FALL RIVER: Jim Malone has a passion for something most people shy away from talking about—mental health.

Malone, a Fall River native, was involved in the community he calls home until even after being diagnosed in 1989. He managed that depression for 17 years through the use of medication, before things started falling apart. In 2007, a call from an HR representative at his employer was the last straw.

In the 10-years since then he has become a voice of sorts for those suffering from mental health issues and advocating to end the stigma that exists around mental health. He has started support group in Halifax to help others talk and deal with their depression and anxiety.

“For hundreds of years, we’ve been taught to sweep mental illnesses under the rug,” said Malone, sitting inside one of the quiet board rooms at the Gerald Mitchel Realty building. “It’s only been the last few years that we’ve given ourselves permission to talk about it and that it’s okay to get help and not be ashamed about it.

“That’s key to getting over the stigma.”

He said because people have been told to not recognize mental illness all these years, most people don’t understand it.

“The old saying “kick yourself in the arse and get going again” doesn’t apply in this situation,” he said. “That applies for a blue day or two, but not for someone with diagnosed depression.

“Those comments are well meaning, but they actually show that person doesn’t understand that level. It’s understandable that they don’t because we haven’t taught them. None of us really know about this.”

Malone is happy to see mental health being talked a bit in schools not, noting there’s a long ways to go.

“It’s a start so when generations now grow up they’re going to have much more information,” he said. “The hope is it’ll be just like having a broken arm or diabetes. Even though it’s invisible, the hope is talking about mental health will be accepted.”

He was asked what society can do to #EndtheStigma around mental health. He pointed to what Bell Aliant and #BellLetsTalk is doing.

“To get it out there and convince people that it is okay to talk about, that it is okay to get help, without the fear of being ridicule, shunned by family, friends, by co-workers, and even the employer,” said Malone. “That’s the biggest fear why people don’t talk.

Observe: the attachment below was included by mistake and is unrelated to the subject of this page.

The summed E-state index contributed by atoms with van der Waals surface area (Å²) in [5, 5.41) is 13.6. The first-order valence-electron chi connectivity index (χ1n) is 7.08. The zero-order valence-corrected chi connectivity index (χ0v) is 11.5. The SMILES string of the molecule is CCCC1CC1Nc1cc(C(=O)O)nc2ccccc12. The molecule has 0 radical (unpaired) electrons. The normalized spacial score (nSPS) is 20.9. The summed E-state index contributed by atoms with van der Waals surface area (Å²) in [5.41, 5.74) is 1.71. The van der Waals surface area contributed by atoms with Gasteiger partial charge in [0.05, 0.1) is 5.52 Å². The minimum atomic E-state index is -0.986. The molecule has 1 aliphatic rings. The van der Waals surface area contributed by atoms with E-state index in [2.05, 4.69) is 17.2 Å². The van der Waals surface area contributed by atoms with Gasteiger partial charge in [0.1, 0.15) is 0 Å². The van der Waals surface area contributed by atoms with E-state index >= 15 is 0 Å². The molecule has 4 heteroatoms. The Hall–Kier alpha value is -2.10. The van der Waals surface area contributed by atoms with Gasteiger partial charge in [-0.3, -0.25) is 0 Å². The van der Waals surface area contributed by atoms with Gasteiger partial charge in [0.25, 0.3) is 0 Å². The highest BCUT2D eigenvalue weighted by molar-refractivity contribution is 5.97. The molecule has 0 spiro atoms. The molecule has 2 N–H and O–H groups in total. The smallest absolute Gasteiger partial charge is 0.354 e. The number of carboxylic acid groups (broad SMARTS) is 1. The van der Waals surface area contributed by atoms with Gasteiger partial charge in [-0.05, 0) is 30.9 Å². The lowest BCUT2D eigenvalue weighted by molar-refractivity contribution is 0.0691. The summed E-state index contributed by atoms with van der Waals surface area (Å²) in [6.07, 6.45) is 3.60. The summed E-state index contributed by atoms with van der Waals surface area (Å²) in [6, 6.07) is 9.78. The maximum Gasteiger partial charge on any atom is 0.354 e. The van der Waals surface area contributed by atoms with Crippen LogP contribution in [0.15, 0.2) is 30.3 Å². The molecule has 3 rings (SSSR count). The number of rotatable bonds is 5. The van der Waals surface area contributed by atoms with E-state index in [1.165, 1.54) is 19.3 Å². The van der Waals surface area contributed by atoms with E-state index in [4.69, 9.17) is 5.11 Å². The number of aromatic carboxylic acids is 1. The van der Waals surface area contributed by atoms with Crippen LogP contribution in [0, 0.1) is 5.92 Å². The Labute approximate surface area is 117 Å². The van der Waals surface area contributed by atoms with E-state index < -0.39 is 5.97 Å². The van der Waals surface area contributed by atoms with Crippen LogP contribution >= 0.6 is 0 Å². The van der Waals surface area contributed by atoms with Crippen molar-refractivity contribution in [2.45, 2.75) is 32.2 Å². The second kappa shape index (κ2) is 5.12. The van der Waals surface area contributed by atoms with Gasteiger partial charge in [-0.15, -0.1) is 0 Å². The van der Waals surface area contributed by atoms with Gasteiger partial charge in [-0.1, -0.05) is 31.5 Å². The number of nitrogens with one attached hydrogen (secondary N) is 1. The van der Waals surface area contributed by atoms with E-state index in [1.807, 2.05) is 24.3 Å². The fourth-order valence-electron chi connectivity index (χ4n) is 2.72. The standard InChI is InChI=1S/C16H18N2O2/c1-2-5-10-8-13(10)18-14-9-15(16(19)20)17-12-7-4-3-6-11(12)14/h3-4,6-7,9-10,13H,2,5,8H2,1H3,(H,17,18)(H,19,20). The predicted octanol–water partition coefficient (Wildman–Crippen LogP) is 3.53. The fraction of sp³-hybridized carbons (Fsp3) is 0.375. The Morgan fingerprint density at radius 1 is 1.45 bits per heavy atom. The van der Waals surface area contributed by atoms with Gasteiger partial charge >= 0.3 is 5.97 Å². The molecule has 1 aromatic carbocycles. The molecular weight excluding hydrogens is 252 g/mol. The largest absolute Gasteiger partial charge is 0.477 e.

“I can tell you, since 2007, I have been open about my own depression. We have to start talking about it. It’s so important to hear from others that they have it too.”

Jim Malone is advocating for people to give themselves permission to talk about their mental health. (Healey photo)

Malone said having Canadian Olympian Clara Hughes come forward and admit to suffering from a mental illness has helped bring more awareness to a disease many suffer from, and bring the help. Hughes is the face of #BellLetsTalk Day, which is held every January and raises money for mental health program. This year, Bell Let’s Talk Day is Wednesday Jan. 25.

“They never would have come forward before, but now it’s acceptable to do that,” he said. “With Clara coming forward, now people can relate. They can say she was successful and she had that, maybe it’s okay to get some help too.

He said mental health needed a star player to step up and talk about mental health, and Hughes is that person.

“It’s a good example of how you can use a star athlete in a positive way,” said Malone.

Malone said the government needs to put more money into mental health initiatives and programs, although the impact of that money won’t be realized overnight.

“It won’t be effective right away because we have to train a whole generation of doctors, psychologists, psychiatrists, mental health counsellors,” he said. “That could be years away even if those dollars came today.”

He said the biggest thing that needs to be done is getting people to talk and understand that it’s okay to do so.

“As much as you may not believe it right now and live it, it is okay to ask for help,” he said. “And the sooner the better. The sooner people go to your physician and have a talk. They have enough information they can plan for some assistance.

“It’s okay to be you, whatever that is. It’s critical for people to believe in themselves. Talking is the only way we’ll start to end the stigma around mental health.”

Malone has been involved since the start of #BellLetsTalk Day. Malone encourages anyone who can talk, text and join in on social media using the hashtag #BellLetsTalk on January 25.

phealey@enfieldweeklypress.com

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Pat Healey
Pat has grown up in East Hants, having called Milford, and now Enfield home. He graduated from the journalism program at Holland College in 2001, and has spent time at newspapers in NL and Alberton and Summerside, PEI before becoming a reporter/photographer at The Weekly Press/The Laker in October 2008. He has a rescue kitty named Asha that is much loved—and spoiled. Pat is also our "social engagement guru." Check him out on twitter!